Btw. Can you indicate where the authors stated that? As for now I have to conclude that you misread the study.
            Especially since the authors conclude in the last sentences of their article:

            “Our results, which are based on very large numbers of cases, indicate that Chernobyl fall-out had a detrimental effect on reproductive health in central,
            eastern, and northern parts of Europe, but causal inference is of course difficult. However, opponents of our methods and findings should bear in mind that the mere possibility of confounding is not a proof of confounding and, even more so, it is not a proof of no effect.” !

    3. ” An overwhelming majority – some 84 percent – of those interviewed said they expect the new government to push for a quick switch to an energy system powered 100 percent by renewable sources of energy.

      In addition, 83 percent said they want the profits and costs of the energy turnaround to be distributed fairly among citizens and energy companies.”

      Did most also express pleasure when finding lost money or believe we should be kind to small animals ? What an informative poll.

      1. Huh? So nobody here believes in the modern science of public interest polling (and the measure of elections) when it comes to energy choices? China is the model we should be seeking to emulate?

        If consumers are the one paying the price for energy, why shouldn’t their preferences and values in energy production be an important part of the picture (and negotiations among policy makers, as Rod suggests). How else do we suggest citizen preferences and values be incorporated into collective decisions (other than through representative and accountable government, elections, public hearings on new development projects, citizen lobbying, expert guidance on budgeting, private industry support, and public policy goals, etc.). Again … with recent polls reaching“93% percent” support for expansion of renewables and Energiewende, who’s voice isn’t getting heard? It’s certainly not those of everyday consumers (unless it’s only 7% of those sampled who are purchasing energy products from the grid)?

        Who’s not at the table?



        Your response to these issues is very confusing? Where you among the small minority of ideologues who thought Romney had a lead going into 2012 election. Unsurprisingly, the consensus among the polls was pretty spot on. And with numerous polls in Germany all showing the same (and Merkel winning an unprecedented share of the vote) … I’m unclear how we can say consumer voices aren’t being heard in the country? You’re not going to spend billions of taxpayer dollars on energy developments and infrastructure (nuclear or otherwise) without it!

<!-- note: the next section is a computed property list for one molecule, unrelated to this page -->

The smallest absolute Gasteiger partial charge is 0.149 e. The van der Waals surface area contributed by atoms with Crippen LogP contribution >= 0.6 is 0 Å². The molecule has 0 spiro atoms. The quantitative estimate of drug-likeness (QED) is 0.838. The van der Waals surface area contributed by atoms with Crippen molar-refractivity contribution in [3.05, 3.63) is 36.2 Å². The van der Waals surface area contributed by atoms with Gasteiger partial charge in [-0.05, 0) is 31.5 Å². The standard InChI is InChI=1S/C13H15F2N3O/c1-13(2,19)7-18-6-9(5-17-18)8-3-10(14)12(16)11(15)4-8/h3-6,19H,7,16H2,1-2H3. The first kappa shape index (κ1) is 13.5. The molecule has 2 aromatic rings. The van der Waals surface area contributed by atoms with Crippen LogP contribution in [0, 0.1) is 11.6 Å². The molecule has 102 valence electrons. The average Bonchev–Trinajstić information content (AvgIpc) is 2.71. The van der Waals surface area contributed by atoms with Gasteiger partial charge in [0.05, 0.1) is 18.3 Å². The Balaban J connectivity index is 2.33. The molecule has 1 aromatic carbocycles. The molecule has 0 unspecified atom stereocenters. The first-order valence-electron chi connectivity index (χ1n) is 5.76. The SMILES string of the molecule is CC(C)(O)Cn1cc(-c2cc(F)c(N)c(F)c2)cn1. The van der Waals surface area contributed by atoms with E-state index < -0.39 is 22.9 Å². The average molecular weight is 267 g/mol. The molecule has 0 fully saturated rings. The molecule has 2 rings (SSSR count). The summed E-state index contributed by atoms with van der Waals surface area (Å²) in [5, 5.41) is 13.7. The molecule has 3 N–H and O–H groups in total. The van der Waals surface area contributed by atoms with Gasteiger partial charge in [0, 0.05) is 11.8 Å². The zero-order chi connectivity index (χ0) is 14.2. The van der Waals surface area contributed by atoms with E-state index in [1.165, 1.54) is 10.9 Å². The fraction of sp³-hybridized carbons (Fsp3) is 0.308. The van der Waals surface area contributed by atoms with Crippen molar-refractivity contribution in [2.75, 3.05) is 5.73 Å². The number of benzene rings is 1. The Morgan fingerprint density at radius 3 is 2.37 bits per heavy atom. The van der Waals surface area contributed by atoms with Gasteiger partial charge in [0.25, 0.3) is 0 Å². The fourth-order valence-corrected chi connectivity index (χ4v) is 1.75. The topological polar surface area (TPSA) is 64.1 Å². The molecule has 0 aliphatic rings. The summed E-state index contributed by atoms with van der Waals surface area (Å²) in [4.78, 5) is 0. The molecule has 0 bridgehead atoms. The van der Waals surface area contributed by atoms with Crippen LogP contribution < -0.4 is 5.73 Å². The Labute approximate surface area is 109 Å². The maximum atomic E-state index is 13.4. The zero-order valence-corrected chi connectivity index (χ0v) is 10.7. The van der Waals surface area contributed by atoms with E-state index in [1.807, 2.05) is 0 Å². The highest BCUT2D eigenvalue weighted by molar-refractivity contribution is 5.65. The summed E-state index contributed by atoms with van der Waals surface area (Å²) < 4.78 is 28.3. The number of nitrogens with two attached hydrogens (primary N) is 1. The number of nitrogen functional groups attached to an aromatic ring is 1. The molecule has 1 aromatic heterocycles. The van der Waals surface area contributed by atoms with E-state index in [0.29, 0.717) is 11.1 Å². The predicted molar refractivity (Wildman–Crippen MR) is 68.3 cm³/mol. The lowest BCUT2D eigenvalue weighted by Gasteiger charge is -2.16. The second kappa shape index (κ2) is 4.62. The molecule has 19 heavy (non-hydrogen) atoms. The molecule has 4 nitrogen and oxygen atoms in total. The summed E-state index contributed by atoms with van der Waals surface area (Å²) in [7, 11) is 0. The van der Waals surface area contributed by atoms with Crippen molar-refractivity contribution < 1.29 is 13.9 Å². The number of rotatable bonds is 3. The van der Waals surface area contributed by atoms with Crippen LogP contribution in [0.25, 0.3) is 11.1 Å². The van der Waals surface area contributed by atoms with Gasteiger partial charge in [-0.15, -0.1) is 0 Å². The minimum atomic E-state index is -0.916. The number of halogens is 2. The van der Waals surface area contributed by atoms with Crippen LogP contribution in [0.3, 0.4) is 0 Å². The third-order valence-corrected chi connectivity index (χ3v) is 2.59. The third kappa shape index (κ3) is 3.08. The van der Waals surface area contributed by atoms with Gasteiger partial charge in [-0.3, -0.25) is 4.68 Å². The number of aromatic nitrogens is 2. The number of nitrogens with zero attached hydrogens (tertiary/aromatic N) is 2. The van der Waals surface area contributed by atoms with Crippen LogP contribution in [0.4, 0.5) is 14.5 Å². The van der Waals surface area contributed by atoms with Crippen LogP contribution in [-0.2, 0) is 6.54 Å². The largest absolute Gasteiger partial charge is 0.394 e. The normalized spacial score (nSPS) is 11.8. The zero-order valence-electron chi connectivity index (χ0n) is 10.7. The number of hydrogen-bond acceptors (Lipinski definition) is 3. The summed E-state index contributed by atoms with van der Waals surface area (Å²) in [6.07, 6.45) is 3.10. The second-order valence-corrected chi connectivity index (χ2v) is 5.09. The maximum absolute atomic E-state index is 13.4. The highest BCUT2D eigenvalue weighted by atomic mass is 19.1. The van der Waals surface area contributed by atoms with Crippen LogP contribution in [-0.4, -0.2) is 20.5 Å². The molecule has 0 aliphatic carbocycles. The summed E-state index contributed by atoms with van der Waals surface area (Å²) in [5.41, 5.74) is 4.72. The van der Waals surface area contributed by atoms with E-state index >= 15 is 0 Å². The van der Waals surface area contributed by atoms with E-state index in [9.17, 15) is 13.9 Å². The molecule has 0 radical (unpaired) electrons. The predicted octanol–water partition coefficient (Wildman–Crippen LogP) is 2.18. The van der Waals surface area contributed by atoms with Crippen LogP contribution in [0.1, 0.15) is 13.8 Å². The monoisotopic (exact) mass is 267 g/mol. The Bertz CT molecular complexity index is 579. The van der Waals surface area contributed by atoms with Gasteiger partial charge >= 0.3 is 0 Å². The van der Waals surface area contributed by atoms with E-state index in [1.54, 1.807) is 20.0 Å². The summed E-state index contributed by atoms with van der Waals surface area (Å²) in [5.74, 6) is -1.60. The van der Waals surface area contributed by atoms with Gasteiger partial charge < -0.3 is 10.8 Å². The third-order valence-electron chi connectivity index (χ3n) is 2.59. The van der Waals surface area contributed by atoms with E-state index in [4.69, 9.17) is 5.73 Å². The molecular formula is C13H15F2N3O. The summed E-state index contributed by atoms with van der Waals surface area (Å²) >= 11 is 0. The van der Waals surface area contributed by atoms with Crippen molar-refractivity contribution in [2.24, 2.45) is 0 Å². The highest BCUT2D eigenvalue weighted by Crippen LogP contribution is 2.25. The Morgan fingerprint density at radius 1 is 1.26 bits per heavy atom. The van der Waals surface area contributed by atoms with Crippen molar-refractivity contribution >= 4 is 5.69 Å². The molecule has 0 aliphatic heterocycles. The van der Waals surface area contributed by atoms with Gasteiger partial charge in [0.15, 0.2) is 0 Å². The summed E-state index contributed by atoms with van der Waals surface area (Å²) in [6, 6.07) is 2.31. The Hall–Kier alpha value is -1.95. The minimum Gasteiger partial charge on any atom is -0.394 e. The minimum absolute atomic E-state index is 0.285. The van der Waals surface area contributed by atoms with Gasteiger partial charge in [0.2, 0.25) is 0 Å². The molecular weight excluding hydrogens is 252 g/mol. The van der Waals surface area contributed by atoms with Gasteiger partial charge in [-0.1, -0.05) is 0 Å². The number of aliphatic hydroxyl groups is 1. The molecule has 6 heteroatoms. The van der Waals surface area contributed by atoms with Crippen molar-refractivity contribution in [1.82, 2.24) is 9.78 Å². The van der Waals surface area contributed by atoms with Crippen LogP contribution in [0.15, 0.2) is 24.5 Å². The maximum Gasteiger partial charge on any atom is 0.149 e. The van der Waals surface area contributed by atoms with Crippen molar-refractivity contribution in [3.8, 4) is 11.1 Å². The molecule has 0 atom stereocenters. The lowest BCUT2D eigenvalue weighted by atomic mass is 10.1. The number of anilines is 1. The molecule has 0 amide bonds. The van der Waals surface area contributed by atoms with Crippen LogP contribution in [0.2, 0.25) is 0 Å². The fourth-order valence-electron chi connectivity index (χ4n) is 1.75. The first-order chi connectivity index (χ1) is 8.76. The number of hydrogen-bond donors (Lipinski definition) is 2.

1. Even a unanimous popular vote can’t overturn the laws of physics.

          Given the opportunity, I’m sure that the majority of the public would vote in favor of the existence of unicorns or free leprechaun gold for everyone, but the universe doesn’t work that way. What feels good often doesn’t reflect reality, nor is it always in one’s best interest.

          Your example about the “small minority … who thought” is apropos. When people are fed a bunch of rubbish that happens to support their world view or cater to their deepest desires — even though there is ample evidence to the contrary — they tend to accept the rubbish uncritically and jump on the bandwagon. It’s only when they wake up the next morning with a hangover consisting of rising energy prices and brand-new coal plants coming online that they realize that they might have made a mistake. Even then, there will be a stubborn, hard minority who will refuse to admit it in order to save face.

          1. Given the opportunity, I’m sure that the majority of the public would vote in favor of the existence of unicorns or free leprechaun gold for everyone, but the universe doesn’t work that way. What feels good often doesn’t reflect reality, nor is it always in one’s best interest.

            I see … so at 93% consumer voices ARE getting heard (they are just wrong, and no better than witch hunters and conservative minded conspiracy theorists griping and “feeling good” over death panels and long form birth certificates). Which begs the question … if accountable government and public policy making fails and results in meeting no citizen preferences or collective values, whose job is it to tell consumers and developers what they really should be doing (despite all statements and public processes to the contrary)?

            We’re back to recommending central planning and unaccountable government (rule making by rational and technical norms) as a more sensible approach. Who do you suggest we appoint to these important administrative and decision making roles: the engineers!

          2. It’s time to force the unrealistic side to accept a bet and pay the other side if they lose.  The people who force decisions down others’ throats must be accountable for the results.

          3. Which begs the question …

            To the educated, “begging the question” refers to circular reasoning, which often describes your comments to a tee, EL.

            … whose job is it to tell consumers and developers what they really should be doing (despite all statements and public processes to the contrary)?

            It’s nobody’s job. This is what closet socialists like you fail to understand. That’s what markets are for. The developers offer up what they’ve got, and if the consumers want it, they buy it. If not, then the developer either changes what he offers or he goes out of business to be replaced with something that consumers want for the price that they are willing to pay.

            Nobody has to tell these two parties what they are supposed to do.

            We’re back to recommending central planning …